Since the combination of pesticides and saline water has the potential to be a deadly one, affecting both liquid and solid sources of sustenance, my partner and I deemed this research to be a worthy endeavor. So, we went about experimenting with a control of fresh water: 0 millimolar (mM, one thousandth of a mole per liter) salt water. In addition, we had four experimental groups: 25 mM, 50 mM, 75 mM, and 100 mM. We ran these trials several times with a minimum of 10 gametophytes—individual duckweed organisms—per testing vessel. These trials were run with only salt water. At this point in experimentation, no pesticides had yet been added.

Following the collection of data and analysis of preliminary results, we chose two experimental groups for further testing with the addition of pesticides: 25 mM and 75 mM saltwater solutions, as well as the fresh water control. These concentrations were chosen due to quantitative and daily qualitative results showing there to be the greatest extremes in stratification here. Duckweed was healthiest at a 25 mM salt solution, and least healthy at 75 mM; the highest salt concentration, 100 mM, seemed to kill the Lemna minor L. too rapidly to be of any use in further testing.

We then chose a high and a low concentration of each Roundup and Spectracide to add to the chosen saline solutions. These trials were also run in duplicate, with a minimum of 20 gametophytes per testing vessel. After several days of trials, and a surplus of assessments and chemical testing, we were surprised at the determined results. Roundup, the herbicide made to kill plant life such as Lemna minor L., was less effective at killing duckweed in our experimentation than was its insecticide counterpart, Spectracide. This was hypothesized to be due to the potency of active ingredients in each solution.

These increased salinities are hypothesized to have served as catalysts for the active ingredients of Roundup and Spectracide, although to a lesser extent in the case of Roundup.

An additional finding included the realization that the effectiveness of glyphosate, the active ingredient of Roundup, is contingent on the presence of the shikimate pathway, a seven-step metabolic process found in plants. It is this process that kills the unwanted plants. Companies such as those that produce Roundup may claim non-toxicity to humans due to the fact that mammals do not contain the shikimate pathway. However, the human gut microbiome, an integral part of human health, contains microbiota, which do utilize the shikimate pathway. This suggests that Roundup entering the body by any means, whether it be by eating plants sprayed with the chemical, or, as evidenced by multiple lawsuits, by working in close contact with it, is likely extremely detrimental to human health.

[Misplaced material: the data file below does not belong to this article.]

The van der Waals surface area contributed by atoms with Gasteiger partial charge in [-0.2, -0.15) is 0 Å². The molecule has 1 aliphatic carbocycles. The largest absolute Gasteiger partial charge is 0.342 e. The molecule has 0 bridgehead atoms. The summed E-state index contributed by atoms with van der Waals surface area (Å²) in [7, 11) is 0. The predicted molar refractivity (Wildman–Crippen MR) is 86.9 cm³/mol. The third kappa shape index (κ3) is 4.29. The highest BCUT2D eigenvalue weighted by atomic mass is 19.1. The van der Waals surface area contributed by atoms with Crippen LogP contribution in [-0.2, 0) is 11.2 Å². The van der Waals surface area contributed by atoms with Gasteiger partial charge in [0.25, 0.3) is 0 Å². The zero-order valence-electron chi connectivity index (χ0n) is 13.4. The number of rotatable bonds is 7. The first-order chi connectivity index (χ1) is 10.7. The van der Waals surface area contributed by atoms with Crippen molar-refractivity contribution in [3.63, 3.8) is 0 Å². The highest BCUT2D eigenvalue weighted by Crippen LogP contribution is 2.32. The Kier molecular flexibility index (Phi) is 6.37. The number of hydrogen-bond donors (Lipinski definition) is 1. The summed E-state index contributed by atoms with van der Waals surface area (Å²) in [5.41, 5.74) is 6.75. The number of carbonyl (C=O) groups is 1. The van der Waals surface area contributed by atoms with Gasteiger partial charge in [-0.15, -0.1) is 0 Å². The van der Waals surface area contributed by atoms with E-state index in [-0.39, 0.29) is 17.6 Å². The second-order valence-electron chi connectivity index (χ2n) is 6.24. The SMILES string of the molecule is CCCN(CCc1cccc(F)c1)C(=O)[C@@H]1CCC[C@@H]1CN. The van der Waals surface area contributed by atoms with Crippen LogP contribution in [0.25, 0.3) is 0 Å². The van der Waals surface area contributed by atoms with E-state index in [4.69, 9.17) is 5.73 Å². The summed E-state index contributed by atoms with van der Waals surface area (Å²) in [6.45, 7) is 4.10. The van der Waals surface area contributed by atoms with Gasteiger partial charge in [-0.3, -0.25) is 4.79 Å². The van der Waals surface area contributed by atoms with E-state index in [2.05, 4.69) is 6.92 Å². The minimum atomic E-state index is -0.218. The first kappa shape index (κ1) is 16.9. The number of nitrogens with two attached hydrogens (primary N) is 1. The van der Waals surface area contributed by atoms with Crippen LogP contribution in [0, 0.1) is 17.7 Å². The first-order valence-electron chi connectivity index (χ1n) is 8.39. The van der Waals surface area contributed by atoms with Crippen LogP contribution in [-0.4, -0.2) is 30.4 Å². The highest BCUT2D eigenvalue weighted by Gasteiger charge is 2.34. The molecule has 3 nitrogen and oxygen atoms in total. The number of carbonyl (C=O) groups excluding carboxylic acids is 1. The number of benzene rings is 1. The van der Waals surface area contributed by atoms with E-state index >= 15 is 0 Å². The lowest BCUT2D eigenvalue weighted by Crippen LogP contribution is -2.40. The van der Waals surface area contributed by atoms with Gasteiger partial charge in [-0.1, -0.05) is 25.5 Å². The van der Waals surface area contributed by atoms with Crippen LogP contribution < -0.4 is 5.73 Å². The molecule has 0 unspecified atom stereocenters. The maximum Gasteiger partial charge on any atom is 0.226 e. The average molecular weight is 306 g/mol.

Once again, this process is exacerbated by the presence of high-saline environments. This, coupled with saltwater intrusion and the encroachment of sea levels, is not a favorable combination for human health. On the other hand, Spectracide does not utilize the shikimate pathway like Roundup. Rather, it forces open ion channels in the targeted insect, leading to paralysis and eventual death. Thus, the effects of Spectracide on human health in the presence of salt is not as well understood, but certainly does pose a threat.

For me, this study demonstrated the depth of the unknown in terms of hazard-levels for chemicals such as Roundup, especially in conjunction with global climate change and altered saline concentrations in aquifers and beyond.

I would like to thank Professor Tomkiewicz for the opportunity to discuss my research here. Please contact me if you have any questions. Meanwhile, here is a link to my full paper.

About climatechangefork

Micha Tomkiewicz, Ph.D., is a professor of physics in the Department of Physics, Brooklyn College, the City University of New York. He is also a professor of physics and chemistry in the School for Graduate Studies of the City University of New York. In addition, he is the founding-director of the Environmental Studies Program at Brooklyn College as well as director of the Electrochemistry Institute at that same institution.